However, the depiction of Joes taking it to Cobra Commander and his evil lackies does not embrace a pro-state agenda. Any connection between the individual squads spread across three distinct sequences and the United States is largely left to the audience’s memory of G.I. Joe lore and the distinctly American appearance of many commandos. Fiffe leaves out any mention that would connect these soldiers to real military elements, current campaigns like the ongoing “war on terror,” or even orders from Washington. Their existence is more closely related to that of the Justice League or Avengers, a set of uniquely gifted individuals battling bad guys without any clear relationship to geopolitical or historical realities.
Fiffe presents his story in media res with Cobra already engaging in apocalyptic machinations and the Joes already preparing to stop them. Like most modern superhero comics it is taken for granted that there are good guys and bad guys who must fight. They do not need to receive orders or justify their battles. Cobra Commander has far more in common with Despero than any real world despot, and the same could be said of Hawk and Superman in comparison to a “real American hero.”
This storytelling tactic helps to distance the property from its roots, but the memorable designs of many characters, Hawk in particular, still evokes a strong connection to deployments of American military might from throughout the past century. “Sierra Muerte” provides some preliminary groundwork in presenting its own morality distinct from modern warzones. One of the most heroic sequences in the issue comes when Hawk ceases fighting to throw himself into the line of fire and protect an innocent bystander. It is apparent that the fight is not occurring on American soil, but the lives of non-combatants remain of paramount importance to the Joes. This coincides with a lack of technology deployed in fighting. There are no drones or air support present, leaving the current state of international warfare and its many civilian casualties separated from the valorisation of these characters.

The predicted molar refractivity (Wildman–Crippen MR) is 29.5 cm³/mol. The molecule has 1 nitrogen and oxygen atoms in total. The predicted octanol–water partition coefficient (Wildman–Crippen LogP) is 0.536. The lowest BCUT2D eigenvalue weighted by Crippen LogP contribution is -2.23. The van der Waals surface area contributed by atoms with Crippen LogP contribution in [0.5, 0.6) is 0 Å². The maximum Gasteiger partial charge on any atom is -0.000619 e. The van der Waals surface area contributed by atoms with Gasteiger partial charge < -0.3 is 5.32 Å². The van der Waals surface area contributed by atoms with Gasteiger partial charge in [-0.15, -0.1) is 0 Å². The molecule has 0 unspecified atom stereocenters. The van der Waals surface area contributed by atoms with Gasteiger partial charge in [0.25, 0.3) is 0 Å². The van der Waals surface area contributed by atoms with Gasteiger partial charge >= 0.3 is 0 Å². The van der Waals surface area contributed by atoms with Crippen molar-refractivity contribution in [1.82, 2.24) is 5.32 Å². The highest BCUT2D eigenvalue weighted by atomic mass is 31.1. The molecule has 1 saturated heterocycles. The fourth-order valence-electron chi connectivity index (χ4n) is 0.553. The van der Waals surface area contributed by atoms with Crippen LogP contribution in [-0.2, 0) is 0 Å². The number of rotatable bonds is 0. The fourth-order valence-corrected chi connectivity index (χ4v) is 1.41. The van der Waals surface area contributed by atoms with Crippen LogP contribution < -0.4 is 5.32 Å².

Critics of drone warfare and modern imperialism will not find “Sierra Madre” to be a rallying cry though. Even after focusing on the detainment of verifiable weapons of mass destruction and the protection of all civilian lives, Hawk still relishes a moment of implied torture. This is still a comic focused on violence and it enjoys the artful depiction of shocking moments. Just as The Raid embraced a violent narrative concerning police, without endorsing or defending violence by the police, “Sierra Madre” embraces violence by quasi-military superheroes.
It’s not a perfect solution to a toyline turned popular comic and cartoon property with troubling connections to modern history. That solution likely does not exist though, at least not under the umbrella of anything Hasbro will permit to be titled G.I. Joe. What Fiffe accomplishes here is to provide the beginnings of a story that is accessible to all fans of the property, hawks and doves alike. He largely circumvents glorifying what should not be glorified, without becoming didactic or forgetting the primal pull of violence in fictional media. It is an incredibly thin tightrope that is walked throughout these pages with the illusion of ease.